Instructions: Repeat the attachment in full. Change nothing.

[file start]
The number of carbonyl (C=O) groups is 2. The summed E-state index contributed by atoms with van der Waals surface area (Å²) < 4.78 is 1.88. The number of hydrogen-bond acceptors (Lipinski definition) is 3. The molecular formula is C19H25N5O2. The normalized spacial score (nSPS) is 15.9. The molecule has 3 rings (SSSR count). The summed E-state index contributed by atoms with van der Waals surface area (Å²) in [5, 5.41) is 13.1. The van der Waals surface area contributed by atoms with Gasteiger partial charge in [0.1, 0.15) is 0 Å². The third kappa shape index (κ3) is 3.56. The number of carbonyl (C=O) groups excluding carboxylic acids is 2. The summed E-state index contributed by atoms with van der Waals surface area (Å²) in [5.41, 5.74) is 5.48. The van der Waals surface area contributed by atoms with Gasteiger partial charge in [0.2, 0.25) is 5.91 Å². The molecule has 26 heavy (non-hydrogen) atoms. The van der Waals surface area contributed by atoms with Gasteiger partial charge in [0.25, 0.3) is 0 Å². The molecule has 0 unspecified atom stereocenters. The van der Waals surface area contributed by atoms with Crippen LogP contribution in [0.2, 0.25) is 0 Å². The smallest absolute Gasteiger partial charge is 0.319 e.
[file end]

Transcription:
The number of carbonyl (C=O) groups is 2. The summed E-state index contributed by atoms with van der Waals surface area (Å²) < 4.78 is 1.88. The number of hydrogen-bond acceptors (Lipinski definition) is 3. The molecular formula is C19H25N5O2. The normalized spacial score (nSPS) is 15.9. The molecule has 3 rings (SSSR count). The summed E-state index contributed by atoms with van der Waals surface area (Å²) in [5, 5.41) is 13.1. The van der Waals surface area contributed by atoms with Gasteiger partial charge in [0.1, 0.15) is 0 Å². The third kappa shape index (κ3) is 3.56. The number of carbonyl (C=O) groups excluding carboxylic acids is 2. The summed E-state index contributed by atoms with van der Waals surface area (Å²) in [5.41, 5.74) is 5.48. The van der Waals surface area contributed by atoms with Gasteiger partial charge in [0.2, 0.25) is 5.91 Å². The molecule has 26 heavy (non-hydrogen) atoms. The van der Waals surface area contributed by atoms with Gasteiger partial charge in [0.25, 0.3) is 0 Å². The molecule has 0 unspecified atom stereocenters. The van der Waals surface area contributed by atoms with Crippen LogP contribution in [0.2, 0.25) is 0 Å². The smallest absolute Gasteiger partial charge is 0.319 e.